A week ago, as President Barack Obama and Mitt Romney were facing a historic election, small dolls that look like them had just plummeted to Earth from the edge of space.
Following in the footsteps of Felix Baumgartner, who broke the sound barrier during a historic jump last month, mini-Romney and mini-Obama escalated toward the heavens in a balloon, reaching 120,000 feet – nearly as high as Baumgartner.
They got there through a project by Earth to Sky Calculus, a group of middle and high school “science enthusiasts” in Bishop, California. They’re practicing “launching balloons into the stratosphere for a satellite launch in 2013.”
Thanks to their adviser, Tony Phillips, for sending along these images of what I like to call “Bobblegangers.” Be sure to click the video to watch the floating – followed by the plunges. And send us your best captions.
Who should get to jump next from the edge of space – vicariously, via smiling figurine, of course?
We heard a lot about how the candidates feel about foreign policy in Monday night's debate. In fact, over three debates, we have seen the candidates debate any number of issues. But not climate change.
For whatever reason, President Obama and Mitt Romney never got around to tackling climate change in the debate forum. Neither, for that matter, did Vice President Joe Biden and GOP vice-presidential hopeful Paul Ryan.
This is the first debate cycle since 1984 that has not mentioned phrases such as "climate change," "global warming" or "environmental crisis." In 1988, the issue arose in the vice-presidential debate between Democratic candidate Lloyd Bentsen and Republican candidate Dan Quayle; both mentioned "the greenhouse effect."
Brad Johnson, campaign manager for the group Climate Silence, issued a statement circulating in the media highlighting this fact. The candidates "have failed to debate the greatest challenge of our time. Climate change threatens us all: The candidates' silence threatens to seal our fate," Johnson said in a statement, as quoted by Scientific American.
With nearly 1 billion users, Facebook has clearly become a feature of many people’s lives worldwide. A new study suggests that the social network has the potential to get hundreds of thousands of people to engage in a single behavior – namely, voting.
Researchers report in the journal Nature that one Facebook message may have gotten 340,000 additional people to the polls for the 2010 United States Congressional elections.
The team, led by James Fowler, professor at the University of California, San Diego, designed the experiment with the cooperation of Facebook. Cameron Marlow of the data science division of Facebook collaborated on the study, too.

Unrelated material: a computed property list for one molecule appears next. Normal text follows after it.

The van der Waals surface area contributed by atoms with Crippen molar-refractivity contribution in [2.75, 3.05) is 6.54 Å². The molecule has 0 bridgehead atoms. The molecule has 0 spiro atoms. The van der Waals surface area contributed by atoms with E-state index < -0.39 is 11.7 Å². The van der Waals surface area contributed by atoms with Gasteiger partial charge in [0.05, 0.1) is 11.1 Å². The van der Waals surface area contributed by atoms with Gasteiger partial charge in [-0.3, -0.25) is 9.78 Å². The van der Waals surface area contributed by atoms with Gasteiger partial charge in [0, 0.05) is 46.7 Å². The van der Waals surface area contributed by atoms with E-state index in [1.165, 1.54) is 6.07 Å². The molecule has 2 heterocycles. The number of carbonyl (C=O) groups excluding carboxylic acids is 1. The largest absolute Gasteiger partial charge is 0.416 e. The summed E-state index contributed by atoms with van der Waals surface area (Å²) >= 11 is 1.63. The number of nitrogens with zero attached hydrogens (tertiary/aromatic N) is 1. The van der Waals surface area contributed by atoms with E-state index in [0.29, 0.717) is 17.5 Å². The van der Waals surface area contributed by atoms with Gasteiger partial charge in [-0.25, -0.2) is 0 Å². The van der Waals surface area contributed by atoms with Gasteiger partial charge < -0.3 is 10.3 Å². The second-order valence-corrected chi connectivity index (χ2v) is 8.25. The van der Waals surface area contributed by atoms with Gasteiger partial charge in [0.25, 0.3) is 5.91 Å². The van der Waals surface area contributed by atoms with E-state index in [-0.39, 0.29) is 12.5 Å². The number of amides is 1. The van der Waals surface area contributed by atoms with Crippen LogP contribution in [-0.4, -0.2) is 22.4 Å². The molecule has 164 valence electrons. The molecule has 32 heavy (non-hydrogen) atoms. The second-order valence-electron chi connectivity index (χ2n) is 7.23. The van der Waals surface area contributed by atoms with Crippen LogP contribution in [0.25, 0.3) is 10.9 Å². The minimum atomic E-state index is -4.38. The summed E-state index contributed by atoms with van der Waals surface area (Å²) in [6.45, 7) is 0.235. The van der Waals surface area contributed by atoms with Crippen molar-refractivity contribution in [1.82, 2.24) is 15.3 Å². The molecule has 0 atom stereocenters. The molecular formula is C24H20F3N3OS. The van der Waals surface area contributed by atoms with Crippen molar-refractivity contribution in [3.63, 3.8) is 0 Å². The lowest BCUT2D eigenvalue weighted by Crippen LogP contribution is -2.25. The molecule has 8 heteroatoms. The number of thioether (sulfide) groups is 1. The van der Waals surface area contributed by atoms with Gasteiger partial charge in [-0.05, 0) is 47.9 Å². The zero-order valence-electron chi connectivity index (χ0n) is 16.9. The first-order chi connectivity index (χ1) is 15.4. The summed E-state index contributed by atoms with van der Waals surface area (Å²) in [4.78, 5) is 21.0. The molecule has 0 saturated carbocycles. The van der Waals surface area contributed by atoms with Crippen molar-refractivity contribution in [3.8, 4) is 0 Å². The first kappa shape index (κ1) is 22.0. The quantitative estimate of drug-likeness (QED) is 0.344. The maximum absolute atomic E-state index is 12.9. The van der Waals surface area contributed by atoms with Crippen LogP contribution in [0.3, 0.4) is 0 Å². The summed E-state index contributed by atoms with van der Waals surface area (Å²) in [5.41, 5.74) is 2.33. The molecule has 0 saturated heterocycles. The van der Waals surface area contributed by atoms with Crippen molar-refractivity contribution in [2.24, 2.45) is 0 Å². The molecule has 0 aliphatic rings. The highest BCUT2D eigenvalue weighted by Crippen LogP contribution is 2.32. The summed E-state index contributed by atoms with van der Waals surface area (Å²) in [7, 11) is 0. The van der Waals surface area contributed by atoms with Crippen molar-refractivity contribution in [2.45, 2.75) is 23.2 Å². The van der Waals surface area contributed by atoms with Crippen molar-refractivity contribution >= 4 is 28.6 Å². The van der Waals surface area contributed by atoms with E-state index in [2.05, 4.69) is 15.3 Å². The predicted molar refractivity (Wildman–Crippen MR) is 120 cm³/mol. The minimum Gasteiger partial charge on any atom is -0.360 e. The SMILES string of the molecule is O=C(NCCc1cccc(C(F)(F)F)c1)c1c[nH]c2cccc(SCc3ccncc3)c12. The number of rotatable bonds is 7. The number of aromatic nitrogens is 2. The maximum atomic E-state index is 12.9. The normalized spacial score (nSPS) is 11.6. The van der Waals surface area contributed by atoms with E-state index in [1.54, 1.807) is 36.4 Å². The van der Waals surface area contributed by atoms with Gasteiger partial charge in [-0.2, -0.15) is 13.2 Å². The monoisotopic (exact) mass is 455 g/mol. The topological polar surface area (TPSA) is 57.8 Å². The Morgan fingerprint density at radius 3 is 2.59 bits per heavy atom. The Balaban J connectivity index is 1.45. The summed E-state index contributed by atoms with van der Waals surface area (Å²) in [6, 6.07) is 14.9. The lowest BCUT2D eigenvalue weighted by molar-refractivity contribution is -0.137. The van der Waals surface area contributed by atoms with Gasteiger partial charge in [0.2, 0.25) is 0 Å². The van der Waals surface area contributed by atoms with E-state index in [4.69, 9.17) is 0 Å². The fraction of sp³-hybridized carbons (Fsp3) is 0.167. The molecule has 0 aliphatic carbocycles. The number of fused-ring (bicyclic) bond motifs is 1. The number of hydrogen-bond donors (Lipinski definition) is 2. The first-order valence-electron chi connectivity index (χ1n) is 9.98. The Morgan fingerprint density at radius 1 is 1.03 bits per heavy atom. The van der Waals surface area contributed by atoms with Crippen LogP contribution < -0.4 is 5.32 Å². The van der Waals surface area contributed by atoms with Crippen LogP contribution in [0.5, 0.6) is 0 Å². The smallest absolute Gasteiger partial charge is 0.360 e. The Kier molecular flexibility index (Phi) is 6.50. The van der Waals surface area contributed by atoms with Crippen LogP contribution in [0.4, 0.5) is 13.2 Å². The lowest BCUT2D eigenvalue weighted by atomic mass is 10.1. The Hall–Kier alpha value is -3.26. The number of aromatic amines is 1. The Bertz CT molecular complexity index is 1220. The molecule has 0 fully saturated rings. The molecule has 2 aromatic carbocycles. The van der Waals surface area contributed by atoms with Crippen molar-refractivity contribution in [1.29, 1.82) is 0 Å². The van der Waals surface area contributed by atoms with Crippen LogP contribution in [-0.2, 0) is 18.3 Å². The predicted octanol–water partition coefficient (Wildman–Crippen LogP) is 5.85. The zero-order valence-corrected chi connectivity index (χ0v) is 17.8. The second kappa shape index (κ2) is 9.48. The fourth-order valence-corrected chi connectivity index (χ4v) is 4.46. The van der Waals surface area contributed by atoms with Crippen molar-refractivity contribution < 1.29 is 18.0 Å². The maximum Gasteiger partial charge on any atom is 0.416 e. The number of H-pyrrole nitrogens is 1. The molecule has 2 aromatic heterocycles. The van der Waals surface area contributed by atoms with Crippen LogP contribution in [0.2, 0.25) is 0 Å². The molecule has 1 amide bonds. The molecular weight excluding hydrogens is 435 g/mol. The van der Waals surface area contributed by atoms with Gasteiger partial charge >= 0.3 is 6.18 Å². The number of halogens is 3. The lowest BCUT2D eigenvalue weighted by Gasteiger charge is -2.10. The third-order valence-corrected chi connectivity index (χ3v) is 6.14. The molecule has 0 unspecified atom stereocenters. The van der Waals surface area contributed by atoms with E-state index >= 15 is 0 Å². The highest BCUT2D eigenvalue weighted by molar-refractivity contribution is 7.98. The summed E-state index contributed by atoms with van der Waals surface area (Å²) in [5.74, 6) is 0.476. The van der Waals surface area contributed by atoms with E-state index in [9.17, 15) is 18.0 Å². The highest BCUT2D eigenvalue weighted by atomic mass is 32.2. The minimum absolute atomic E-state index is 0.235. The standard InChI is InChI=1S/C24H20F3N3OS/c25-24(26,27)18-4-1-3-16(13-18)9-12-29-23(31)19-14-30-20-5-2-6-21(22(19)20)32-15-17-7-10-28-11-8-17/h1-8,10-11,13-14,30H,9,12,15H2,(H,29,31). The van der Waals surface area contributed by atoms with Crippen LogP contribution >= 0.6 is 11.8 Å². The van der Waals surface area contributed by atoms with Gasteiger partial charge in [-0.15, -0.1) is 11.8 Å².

By Alex Berezow and Hank Campbell, Special to CNN
Editor’s note: Alex Berezow is the editor of RealClearScience. Hank Campbell is founder of Science 2.0. They are authors of the forthcoming book Science Left Behind. The views expressed are their own.
On Global Public Square last month, Fareed Zakaria made the case that the U.S. economy is struggling in part due to poor investment in science. He based this conclusion on two claims: First, that federal research and development (R&D) investment has declined over the past several years and, second, that American students have fallen behind in science education.
The first claim, while true, only tells part of the story. As we discuss in the upcoming Science Left Behind, American R&D investment has been relatively consistent for the past 30 years, never dropping below 2.3 percent of GDP. Though the federal portion of U.S. R&D investment has fallen during this period, the private sector has actually picked up the slack. Indeed, the most recent estimate for 2012 shows that the U.S. will spend approximately 2.85 percent of its GDP on R&D.
Editor's Note: Chris Mooney is the author of "The Republican Brain: The Science of Why They Deny Science–and Reality."
Is it possible that, as children, we’re already either “liberal” or “conservative”? Do we actually have at least some elements of a nascent ideology well before we even know what that means?
In the 1882 comic opera Iolanthe, Gilbert and Sullivan planted precisely this idea - long before there was any science to back it up. Here’s their verse – which is, admittedly set in a humorous context:
Nature always does contrive
That every boy and every gal
Who’s born into this world alive
Is either a little liberal
Or else a little conservative!
Editor's Note: Matthew Lane is a Ph.D. candidate in mathematics at UCLA, and is the founder of Math Goes Pop!, a blog focused on the surprisingly rich intersection between mathematics and popular culture. He is also a contributor to the Center for Election Science. You can follow him on Twitter at @mmmaaatttttt.
Although Mitt Romney claims to be the mathematically inevitable Republican presidential candidate, voters remain less than excited about him.
According to a recent Gallup poll, only 35% of Republicans would enthusiastically vote for him this fall. This is below the 47% John McCain had around this time in 2008, and also below the 55% and 53% enjoyed by Barack Obama and Hilary Clinton, respectively, when they duked it out four years ago. There's still plenty of time until November, but for now it seems Republicans haven't yet completely warmed to their presumptive nominee.
When the results of an election (primary or otherwise) run counter to our desires, it is easy to scapegoat the political process. The right person didn't win, we may argue, because the system itself is broken. The two-party system, for example, is sometimes cited as a leading cause of the current dysfunction in Washington. But perhaps much of what ails the political climate comes from an underlying mathematical dilemma in the way we determine the winners of our elections. The mathematics of voting highlights many problems with current systems, and also proposes some interesting solutions.